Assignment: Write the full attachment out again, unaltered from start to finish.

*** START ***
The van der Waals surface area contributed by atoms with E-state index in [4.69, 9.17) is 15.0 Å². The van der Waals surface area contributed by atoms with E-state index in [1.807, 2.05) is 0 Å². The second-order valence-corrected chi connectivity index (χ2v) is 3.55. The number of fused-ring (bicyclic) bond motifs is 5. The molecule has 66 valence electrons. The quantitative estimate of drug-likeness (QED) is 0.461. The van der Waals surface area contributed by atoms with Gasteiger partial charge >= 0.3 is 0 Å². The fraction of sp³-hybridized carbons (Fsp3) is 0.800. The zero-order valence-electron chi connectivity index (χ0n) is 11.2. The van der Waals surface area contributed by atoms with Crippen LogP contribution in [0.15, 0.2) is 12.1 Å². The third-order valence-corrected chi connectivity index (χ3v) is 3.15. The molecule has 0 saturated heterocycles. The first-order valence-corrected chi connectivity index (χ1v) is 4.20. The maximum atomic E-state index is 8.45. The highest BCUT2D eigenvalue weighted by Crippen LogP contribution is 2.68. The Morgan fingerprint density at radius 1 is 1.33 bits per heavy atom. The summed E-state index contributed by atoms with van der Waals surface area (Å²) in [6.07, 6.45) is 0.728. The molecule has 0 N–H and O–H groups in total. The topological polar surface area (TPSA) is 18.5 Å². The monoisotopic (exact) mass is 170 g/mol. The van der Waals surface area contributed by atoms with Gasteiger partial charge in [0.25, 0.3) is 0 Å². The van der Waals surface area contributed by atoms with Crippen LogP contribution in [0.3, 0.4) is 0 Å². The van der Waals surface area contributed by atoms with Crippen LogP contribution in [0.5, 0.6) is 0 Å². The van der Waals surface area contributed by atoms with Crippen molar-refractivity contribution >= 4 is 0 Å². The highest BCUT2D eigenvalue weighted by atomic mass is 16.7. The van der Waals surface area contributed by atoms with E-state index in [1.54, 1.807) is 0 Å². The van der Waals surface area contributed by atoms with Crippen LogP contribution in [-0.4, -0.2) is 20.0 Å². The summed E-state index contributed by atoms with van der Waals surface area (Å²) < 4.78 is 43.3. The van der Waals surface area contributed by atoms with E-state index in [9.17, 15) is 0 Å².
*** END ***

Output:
The van der Waals surface area contributed by atoms with E-state index in [4.69, 9.17) is 15.0 Å². The van der Waals surface area contributed by atoms with E-state index in [1.807, 2.05) is 0 Å². The second-order valence-corrected chi connectivity index (χ2v) is 3.55. The number of fused-ring (bicyclic) bond motifs is 5. The molecule has 66 valence electrons. The quantitative estimate of drug-likeness (QED) is 0.461. The van der Waals surface area contributed by atoms with Gasteiger partial charge >= 0.3 is 0 Å². The fraction of sp³-hybridized carbons (Fsp3) is 0.800. The zero-order valence-electron chi connectivity index (χ0n) is 11.2. The van der Waals surface area contributed by atoms with Crippen LogP contribution in [0.15, 0.2) is 12.1 Å². The third-order valence-corrected chi connectivity index (χ3v) is 3.15. The molecule has 0 saturated heterocycles. The first-order valence-corrected chi connectivity index (χ1v) is 4.20. The maximum atomic E-state index is 8.45. The highest BCUT2D eigenvalue weighted by Crippen LogP contribution is 2.68. The Morgan fingerprint density at radius 1 is 1.33 bits per heavy atom. The summed E-state index contributed by atoms with van der Waals surface area (Å²) in [6.07, 6.45) is 0.728. The molecule has 0 N–H and O–H groups in total. The topological polar surface area (TPSA) is 18.5 Å². The monoisotopic (exact) mass is 170 g/mol. The van der Waals surface area contributed by atoms with Gasteiger partial charge in [0.25, 0.3) is 0 Å². The van der Waals surface area contributed by atoms with Crippen LogP contribution in [0.3, 0.4) is 0 Å². The van der Waals surface area contributed by atoms with Crippen LogP contribution in [0.5, 0.6) is 0 Å². The van der Waals surface area contributed by atoms with Crippen molar-refractivity contribution >= 4 is 0 Å². The highest BCUT2D eigenvalue weighted by atomic mass is 16.7. The van der Waals surface area contributed by atoms with E-state index in [1.54, 1.807) is 0 Å². The van der Waals surface area contributed by atoms with Crippen LogP contribution in [-0.4, -0.2) is 20.0 Å². The summed E-state index contributed by atoms with van der Waals surface area (Å²) < 4.78 is 43.3. The van der Waals surface area contributed by atoms with E-state index in [9.17, 15) is 0 Å².